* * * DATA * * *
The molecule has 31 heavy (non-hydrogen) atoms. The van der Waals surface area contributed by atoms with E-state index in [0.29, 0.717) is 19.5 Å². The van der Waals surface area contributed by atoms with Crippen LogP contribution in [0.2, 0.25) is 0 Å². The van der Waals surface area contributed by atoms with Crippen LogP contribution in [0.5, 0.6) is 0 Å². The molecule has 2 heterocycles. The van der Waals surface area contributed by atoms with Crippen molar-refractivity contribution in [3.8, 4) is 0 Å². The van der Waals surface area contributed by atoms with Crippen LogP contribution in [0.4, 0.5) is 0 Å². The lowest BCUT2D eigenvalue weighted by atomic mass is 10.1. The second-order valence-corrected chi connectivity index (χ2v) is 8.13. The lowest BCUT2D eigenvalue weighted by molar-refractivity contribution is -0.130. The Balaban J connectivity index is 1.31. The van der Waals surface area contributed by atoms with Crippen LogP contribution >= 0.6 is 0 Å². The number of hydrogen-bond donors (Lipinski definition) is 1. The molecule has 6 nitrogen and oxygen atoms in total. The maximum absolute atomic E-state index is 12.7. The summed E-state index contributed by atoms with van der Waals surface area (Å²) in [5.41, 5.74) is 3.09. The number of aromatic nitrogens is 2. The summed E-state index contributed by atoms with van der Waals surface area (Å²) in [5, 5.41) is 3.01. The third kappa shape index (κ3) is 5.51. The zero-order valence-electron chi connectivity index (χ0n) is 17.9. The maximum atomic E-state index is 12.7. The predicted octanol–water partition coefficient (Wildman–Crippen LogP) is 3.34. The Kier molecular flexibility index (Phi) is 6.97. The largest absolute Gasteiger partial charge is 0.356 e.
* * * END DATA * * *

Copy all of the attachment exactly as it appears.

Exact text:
The molecule has 31 heavy (non-hydrogen) atoms. The van der Waals surface area contributed by atoms with E-state index in [0.29, 0.717) is 19.5 Å². The van der Waals surface area contributed by atoms with Crippen LogP contribution in [0.2, 0.25) is 0 Å². The van der Waals surface area contributed by atoms with Crippen LogP contribution in [0.5, 0.6) is 0 Å². The molecule has 2 heterocycles. The van der Waals surface area contributed by atoms with Crippen molar-refractivity contribution in [3.8, 4) is 0 Å². The van der Waals surface area contributed by atoms with Crippen LogP contribution in [0.4, 0.5) is 0 Å². The lowest BCUT2D eigenvalue weighted by atomic mass is 10.1. The second-order valence-corrected chi connectivity index (χ2v) is 8.13. The lowest BCUT2D eigenvalue weighted by molar-refractivity contribution is -0.130. The Balaban J connectivity index is 1.31. The van der Waals surface area contributed by atoms with Crippen LogP contribution >= 0.6 is 0 Å². The number of hydrogen-bond donors (Lipinski definition) is 1. The molecule has 6 nitrogen and oxygen atoms in total. The maximum absolute atomic E-state index is 12.7. The summed E-state index contributed by atoms with van der Waals surface area (Å²) in [5.41, 5.74) is 3.09. The number of aromatic nitrogens is 2. The summed E-state index contributed by atoms with van der Waals surface area (Å²) in [5, 5.41) is 3.01. The third kappa shape index (κ3) is 5.51. The zero-order valence-electron chi connectivity index (χ0n) is 17.9. The maximum atomic E-state index is 12.7. The predicted octanol–water partition coefficient (Wildman–Crippen LogP) is 3.34. The Kier molecular flexibility index (Phi) is 6.97. The largest absolute Gasteiger partial charge is 0.356 e.